This is a view of the interior of the tank showing the valve going thru the thick end of the tank. David just drilled a hole the size the valve needed and threaded it thru. The valve came with all the bulkhead fittings needed to create a leak free install. We did have to allow for the tank float ball (hold fitting down so that float ball just touched the top of the tank and still closed the valve) and in doing so lost a little bit of water storage.
The plumbers strap was installed with enough slack to allow the valve to open to fill but still support the float and prevent it from dropping all the way down.
This is the "overflow" that we no longer need as an overflow. Our tank no longer overflows! It also allows the air to enter and escape as needed. That, we do need.
This is the line from the tank to the water pump inside the bus.
The white fitting is the float valve. The fitting on the lower right hand corner is a plug. This will be removed when I get the second tank to install. This is a reused tank. We had to use it on our way out west to build a misting system for the radiator. Everyone hauls a never been used 30 gallon tank, a 12vDC water pump and a garden misting system around with them just for situations like that?
Anyway, the tank has only had potable water in it.
Screwing the cover on and securing the strap at the same time.
The tank we are currently using is a 30 gallon Valterra ABS tank. According to measurements plugged into the tank calculator
For a rectangular tank 30" long X 14" High (water height when valve closes) X 8" wide = 29 gallons. So we lose a gallon for our particular tank set up. Adding a second tank will mean that the water will level out the same as the float valve tank. This will give us 58 gallons of fresh water while parked. When traveling, we will install a shut off valve to close down the second tank. This will allow us to run only the float tank full of water. To empty the second tank, we will either drain the tank with another shut off valve or turn the incoming water off, run the tanks dry, close down the second tank and turn the water back on to fill the float tank. If we know we will be traveling (in other words , not an emergency run) we will shut the water off a day or two ahead, use up the water, close the tank, turn water back on. If it's an emergency then it may be a good idea to have both tanks full. The extra tank of water isn't going to make that much difference in the mpgs.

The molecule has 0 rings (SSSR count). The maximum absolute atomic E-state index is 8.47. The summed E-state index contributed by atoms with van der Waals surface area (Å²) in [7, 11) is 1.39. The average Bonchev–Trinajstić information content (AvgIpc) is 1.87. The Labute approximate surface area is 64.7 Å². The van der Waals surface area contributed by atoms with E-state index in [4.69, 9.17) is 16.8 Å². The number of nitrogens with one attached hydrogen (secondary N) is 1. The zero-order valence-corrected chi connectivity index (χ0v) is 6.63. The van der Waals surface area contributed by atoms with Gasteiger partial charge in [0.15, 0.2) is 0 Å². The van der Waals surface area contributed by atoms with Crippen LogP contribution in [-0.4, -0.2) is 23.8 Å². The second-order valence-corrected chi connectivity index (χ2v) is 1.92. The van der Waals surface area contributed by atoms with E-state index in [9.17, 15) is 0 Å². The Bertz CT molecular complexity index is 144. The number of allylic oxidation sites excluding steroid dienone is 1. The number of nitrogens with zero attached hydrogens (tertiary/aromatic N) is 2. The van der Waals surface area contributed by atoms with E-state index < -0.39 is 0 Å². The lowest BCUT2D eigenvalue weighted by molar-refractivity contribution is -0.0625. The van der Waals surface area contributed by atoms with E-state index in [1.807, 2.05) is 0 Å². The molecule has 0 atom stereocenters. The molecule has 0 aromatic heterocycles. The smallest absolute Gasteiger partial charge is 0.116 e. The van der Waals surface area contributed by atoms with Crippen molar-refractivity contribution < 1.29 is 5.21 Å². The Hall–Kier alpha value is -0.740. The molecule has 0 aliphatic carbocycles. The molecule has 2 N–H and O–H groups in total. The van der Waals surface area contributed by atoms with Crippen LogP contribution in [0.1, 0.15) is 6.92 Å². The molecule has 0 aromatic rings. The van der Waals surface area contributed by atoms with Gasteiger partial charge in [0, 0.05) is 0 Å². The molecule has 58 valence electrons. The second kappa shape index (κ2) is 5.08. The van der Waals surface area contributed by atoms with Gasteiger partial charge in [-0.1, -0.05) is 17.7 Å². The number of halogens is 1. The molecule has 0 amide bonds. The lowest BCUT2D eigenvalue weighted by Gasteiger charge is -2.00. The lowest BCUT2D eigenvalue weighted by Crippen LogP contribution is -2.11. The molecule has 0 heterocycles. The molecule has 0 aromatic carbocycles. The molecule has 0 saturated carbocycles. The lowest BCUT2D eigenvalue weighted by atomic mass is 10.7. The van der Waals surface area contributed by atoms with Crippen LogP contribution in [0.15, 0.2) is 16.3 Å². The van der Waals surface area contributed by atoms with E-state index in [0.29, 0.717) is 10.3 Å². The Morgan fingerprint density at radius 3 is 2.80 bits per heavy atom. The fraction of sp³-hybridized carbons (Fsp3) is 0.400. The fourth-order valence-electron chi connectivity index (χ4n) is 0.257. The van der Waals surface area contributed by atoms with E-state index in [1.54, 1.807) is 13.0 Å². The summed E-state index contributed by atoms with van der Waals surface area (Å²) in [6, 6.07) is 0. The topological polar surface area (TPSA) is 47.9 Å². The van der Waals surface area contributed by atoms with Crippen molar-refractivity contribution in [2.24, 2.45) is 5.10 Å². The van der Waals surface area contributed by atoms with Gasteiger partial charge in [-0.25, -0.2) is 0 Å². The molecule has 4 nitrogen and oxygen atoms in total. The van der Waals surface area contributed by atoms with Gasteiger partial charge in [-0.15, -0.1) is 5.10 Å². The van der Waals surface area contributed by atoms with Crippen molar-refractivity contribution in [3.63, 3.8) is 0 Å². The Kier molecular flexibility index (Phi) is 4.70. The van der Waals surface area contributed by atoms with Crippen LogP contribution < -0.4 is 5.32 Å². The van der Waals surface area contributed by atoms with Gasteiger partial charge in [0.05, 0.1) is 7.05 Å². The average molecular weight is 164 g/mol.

As for why we need 58 gallons of water? With this setup, 30 gallons is fine filling at 1 gpm for showers and handwashing dishes. But add a washing machine and an automatic dishwasher to the mix and I am concerned about how long it takes the water tank to recover. Plus we have been out of water (burst city pipes) enough times to know that it doesn't get fixed real fast.
This is a real time saver and we never have to worry about not having water in the tank.
can be glued with all-purpose pipe glue, you can glue PVC pipe fittings into the tank using the all-purpose glue And they can be repaired using the all purpose pipe cement or you can "melt" abs shavings in MEK. I've bought ABS tent stakes in Wal-Mart to shave and melt. I've used all of these methods to repair ABS
. I'll take ABS over polyethelyne any day.